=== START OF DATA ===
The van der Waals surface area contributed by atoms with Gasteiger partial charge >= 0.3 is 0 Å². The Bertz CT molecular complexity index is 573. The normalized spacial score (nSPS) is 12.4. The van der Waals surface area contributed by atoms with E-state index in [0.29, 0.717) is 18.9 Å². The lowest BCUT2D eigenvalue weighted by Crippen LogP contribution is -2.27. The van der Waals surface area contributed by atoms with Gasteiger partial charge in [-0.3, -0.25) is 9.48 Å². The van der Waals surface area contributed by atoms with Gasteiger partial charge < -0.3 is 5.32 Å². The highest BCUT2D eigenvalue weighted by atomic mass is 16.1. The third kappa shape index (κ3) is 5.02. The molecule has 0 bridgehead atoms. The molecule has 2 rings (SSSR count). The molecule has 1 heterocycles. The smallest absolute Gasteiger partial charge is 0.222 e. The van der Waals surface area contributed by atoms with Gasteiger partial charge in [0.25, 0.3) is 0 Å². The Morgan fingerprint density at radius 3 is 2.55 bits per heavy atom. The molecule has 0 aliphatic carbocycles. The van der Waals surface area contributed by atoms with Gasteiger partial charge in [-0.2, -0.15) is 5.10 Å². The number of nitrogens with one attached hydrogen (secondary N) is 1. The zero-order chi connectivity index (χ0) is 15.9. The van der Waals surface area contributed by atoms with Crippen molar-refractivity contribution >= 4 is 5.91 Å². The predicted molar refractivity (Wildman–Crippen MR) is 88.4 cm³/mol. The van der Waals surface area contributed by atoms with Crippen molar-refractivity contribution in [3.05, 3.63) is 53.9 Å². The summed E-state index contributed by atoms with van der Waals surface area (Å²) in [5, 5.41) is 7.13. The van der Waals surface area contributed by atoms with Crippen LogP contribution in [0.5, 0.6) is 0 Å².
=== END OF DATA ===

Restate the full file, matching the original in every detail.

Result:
The van der Waals surface area contributed by atoms with Gasteiger partial charge >= 0.3 is 0 Å². The Bertz CT molecular complexity index is 573. The normalized spacial score (nSPS) is 12.4. The van der Waals surface area contributed by atoms with E-state index in [0.29, 0.717) is 18.9 Å². The lowest BCUT2D eigenvalue weighted by Crippen LogP contribution is -2.27. The van der Waals surface area contributed by atoms with Gasteiger partial charge in [-0.3, -0.25) is 9.48 Å². The van der Waals surface area contributed by atoms with Gasteiger partial charge < -0.3 is 5.32 Å². The highest BCUT2D eigenvalue weighted by atomic mass is 16.1. The third kappa shape index (κ3) is 5.02. The molecule has 0 bridgehead atoms. The molecule has 2 rings (SSSR count). The molecule has 1 heterocycles. The smallest absolute Gasteiger partial charge is 0.222 e. The van der Waals surface area contributed by atoms with Gasteiger partial charge in [0.25, 0.3) is 0 Å². The Morgan fingerprint density at radius 3 is 2.55 bits per heavy atom. The molecule has 0 aliphatic carbocycles. The van der Waals surface area contributed by atoms with Gasteiger partial charge in [-0.2, -0.15) is 5.10 Å². The number of nitrogens with one attached hydrogen (secondary N) is 1. The zero-order chi connectivity index (χ0) is 15.9. The van der Waals surface area contributed by atoms with Crippen molar-refractivity contribution >= 4 is 5.91 Å². The predicted molar refractivity (Wildman–Crippen MR) is 88.4 cm³/mol. The van der Waals surface area contributed by atoms with Crippen molar-refractivity contribution in [3.05, 3.63) is 53.9 Å². The summed E-state index contributed by atoms with van der Waals surface area (Å²) in [5, 5.41) is 7.13. The van der Waals surface area contributed by atoms with Crippen LogP contribution in [0.5, 0.6) is 0 Å².